Desperate residents swarm food trucks in quake-hit Haiti
Hungry and homeless Haitians hit by a devastating earthquake swarmed relief trucks and stole desperately needed goods on Friday (August 20). Attacks on relief shipments reveal the sheer frustration of those left homeless after the August 14 magnitude 7.2 earthquake, which killed 2,200 people, injured more than 12,000 and destroyed and damaged 100,000 homes. In the small port city of Les Cayes people were witnessed stealing foam sleeping pads from a truck parked at a Red Cross compound.
Others stole food slated for distribution, said Jean-Michel Saba, an official with the country's civil protection agency. Police managed to safely escort the food truck away, Mr Saba said. He did not say how much was taken.Residents crowd in front of a truck loaded with relief supplies in Vye Terre (Image: Associated Press)
People also stole tarpaulins from a truck in a community outside Les Cayes.
Similar thefts appeared to take place in the small town of Vye Terre near Les Cayes, where a group of men were witnessed pulling large sacks from a half-opened container truck. People then grabbed the sacks and rushed off amid fighting.Men scuffle over a sack of donated food taken from a truck loaded with relief supplies, in Vye Terre, Haiti (Image: Associated Press)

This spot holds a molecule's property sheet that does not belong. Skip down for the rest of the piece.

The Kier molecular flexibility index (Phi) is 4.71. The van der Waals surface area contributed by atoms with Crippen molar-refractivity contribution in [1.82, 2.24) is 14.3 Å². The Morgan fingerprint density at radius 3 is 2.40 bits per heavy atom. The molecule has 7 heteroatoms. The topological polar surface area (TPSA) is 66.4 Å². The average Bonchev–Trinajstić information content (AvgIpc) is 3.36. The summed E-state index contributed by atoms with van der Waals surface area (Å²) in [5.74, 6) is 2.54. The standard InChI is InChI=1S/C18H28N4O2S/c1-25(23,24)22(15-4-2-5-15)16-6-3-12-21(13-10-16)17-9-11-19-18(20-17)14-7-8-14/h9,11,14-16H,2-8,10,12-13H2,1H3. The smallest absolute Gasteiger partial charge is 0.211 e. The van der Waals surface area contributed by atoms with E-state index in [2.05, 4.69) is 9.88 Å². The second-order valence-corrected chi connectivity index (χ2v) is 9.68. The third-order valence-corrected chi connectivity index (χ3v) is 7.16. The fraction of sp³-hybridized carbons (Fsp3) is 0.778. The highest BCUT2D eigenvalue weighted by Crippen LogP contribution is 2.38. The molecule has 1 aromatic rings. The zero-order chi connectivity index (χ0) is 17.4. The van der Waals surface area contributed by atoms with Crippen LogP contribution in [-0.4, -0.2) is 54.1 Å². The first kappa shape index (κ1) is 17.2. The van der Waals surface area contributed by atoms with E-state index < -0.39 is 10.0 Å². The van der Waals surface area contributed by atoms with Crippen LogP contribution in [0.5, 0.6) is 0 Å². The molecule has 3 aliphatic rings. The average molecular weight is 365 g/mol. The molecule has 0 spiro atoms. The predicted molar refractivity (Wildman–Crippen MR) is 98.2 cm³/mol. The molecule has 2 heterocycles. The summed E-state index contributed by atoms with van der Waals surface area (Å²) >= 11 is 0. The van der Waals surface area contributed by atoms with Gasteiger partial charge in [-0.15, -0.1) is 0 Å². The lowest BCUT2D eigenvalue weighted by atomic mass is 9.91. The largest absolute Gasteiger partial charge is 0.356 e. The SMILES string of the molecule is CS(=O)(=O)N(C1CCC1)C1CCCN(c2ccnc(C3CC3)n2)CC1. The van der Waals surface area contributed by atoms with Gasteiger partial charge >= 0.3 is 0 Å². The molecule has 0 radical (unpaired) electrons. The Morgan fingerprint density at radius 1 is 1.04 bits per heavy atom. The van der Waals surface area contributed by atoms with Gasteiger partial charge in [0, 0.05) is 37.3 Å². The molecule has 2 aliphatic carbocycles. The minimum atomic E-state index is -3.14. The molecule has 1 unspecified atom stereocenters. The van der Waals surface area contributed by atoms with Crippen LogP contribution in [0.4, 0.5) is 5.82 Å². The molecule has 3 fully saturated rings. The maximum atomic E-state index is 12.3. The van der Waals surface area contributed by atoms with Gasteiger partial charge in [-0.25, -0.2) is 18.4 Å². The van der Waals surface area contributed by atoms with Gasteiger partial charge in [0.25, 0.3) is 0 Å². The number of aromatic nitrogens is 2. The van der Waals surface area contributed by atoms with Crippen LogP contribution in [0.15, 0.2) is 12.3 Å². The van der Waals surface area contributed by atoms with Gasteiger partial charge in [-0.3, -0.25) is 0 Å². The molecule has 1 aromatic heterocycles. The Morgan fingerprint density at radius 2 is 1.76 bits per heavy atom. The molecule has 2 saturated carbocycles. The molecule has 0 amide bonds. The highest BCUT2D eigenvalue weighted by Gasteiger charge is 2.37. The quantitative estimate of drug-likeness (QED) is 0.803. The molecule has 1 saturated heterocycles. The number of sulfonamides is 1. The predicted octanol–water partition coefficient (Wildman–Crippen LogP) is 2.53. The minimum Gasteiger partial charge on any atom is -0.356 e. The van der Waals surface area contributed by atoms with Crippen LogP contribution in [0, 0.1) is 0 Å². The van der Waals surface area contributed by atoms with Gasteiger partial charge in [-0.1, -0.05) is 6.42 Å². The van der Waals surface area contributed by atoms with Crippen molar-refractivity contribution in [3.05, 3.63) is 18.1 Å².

The frustration over the pace of aid has been rising for days and has been illustrated by the growing number of people crowding together at aid distribution sites. But Friday was the first time there was such widespread stealing.
The quake wiped out many of the sources of food and income that the poor depend on for survival in Haiti, which is already struggling with the coronavirus and gang violence. Prime Minister Ariel Henry this week said his administration would work to not "repeat history on the mismanagement and coordination of aid", a reference to the chaos that followed the country's devastating 2010 earthquake, when the government was accused of not funnelling all of the money raised by donors to the people who needed it.A resident crawls away with a donated bag of rice after residents temporarily overtook a truck loaded with relief supplies (Image: Associated Press)
Pressure for coordinated aid efforts mounted this week as more bodies were pulled from the rubble and the injured continued to arrive from remote areas in search of medical care. International aid workers on the ground said hospitals in the areas worst hit by the quake are mostly incapacitated and that there is a desperate need for medical equipment.
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